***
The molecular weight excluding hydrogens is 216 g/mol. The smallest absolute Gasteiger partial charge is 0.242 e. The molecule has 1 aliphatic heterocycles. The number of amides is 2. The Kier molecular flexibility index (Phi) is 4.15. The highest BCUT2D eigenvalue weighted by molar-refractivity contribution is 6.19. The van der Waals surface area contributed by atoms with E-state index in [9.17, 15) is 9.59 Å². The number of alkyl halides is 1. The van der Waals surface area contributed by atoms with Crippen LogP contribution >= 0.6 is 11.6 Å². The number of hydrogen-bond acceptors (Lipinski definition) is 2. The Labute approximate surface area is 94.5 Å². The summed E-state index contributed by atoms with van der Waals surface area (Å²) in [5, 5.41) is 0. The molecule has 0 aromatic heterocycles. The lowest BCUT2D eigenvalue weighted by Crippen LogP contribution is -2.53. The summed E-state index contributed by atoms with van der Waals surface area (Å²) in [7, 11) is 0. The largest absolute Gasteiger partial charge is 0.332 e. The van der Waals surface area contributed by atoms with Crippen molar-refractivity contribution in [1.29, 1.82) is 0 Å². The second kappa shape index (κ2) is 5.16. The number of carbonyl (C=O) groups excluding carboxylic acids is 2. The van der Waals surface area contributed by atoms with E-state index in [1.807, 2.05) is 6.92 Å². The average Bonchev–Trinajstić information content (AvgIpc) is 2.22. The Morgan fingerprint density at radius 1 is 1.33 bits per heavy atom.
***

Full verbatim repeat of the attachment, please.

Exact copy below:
The molecular weight excluding hydrogens is 216 g/mol. The smallest absolute Gasteiger partial charge is 0.242 e. The molecule has 1 aliphatic heterocycles. The number of amides is 2. The Kier molecular flexibility index (Phi) is 4.15. The highest BCUT2D eigenvalue weighted by molar-refractivity contribution is 6.19. The van der Waals surface area contributed by atoms with E-state index in [9.17, 15) is 9.59 Å². The number of alkyl halides is 1. The van der Waals surface area contributed by atoms with Crippen LogP contribution >= 0.6 is 11.6 Å². The number of hydrogen-bond acceptors (Lipinski definition) is 2. The Labute approximate surface area is 94.5 Å². The summed E-state index contributed by atoms with van der Waals surface area (Å²) in [5, 5.41) is 0. The molecule has 0 aromatic heterocycles. The lowest BCUT2D eigenvalue weighted by Crippen LogP contribution is -2.53. The summed E-state index contributed by atoms with van der Waals surface area (Å²) in [7, 11) is 0. The largest absolute Gasteiger partial charge is 0.332 e. The van der Waals surface area contributed by atoms with Crippen molar-refractivity contribution in [1.29, 1.82) is 0 Å². The second kappa shape index (κ2) is 5.16. The number of carbonyl (C=O) groups excluding carboxylic acids is 2. The van der Waals surface area contributed by atoms with E-state index in [1.807, 2.05) is 6.92 Å². The average Bonchev–Trinajstić information content (AvgIpc) is 2.22. The Morgan fingerprint density at radius 1 is 1.33 bits per heavy atom.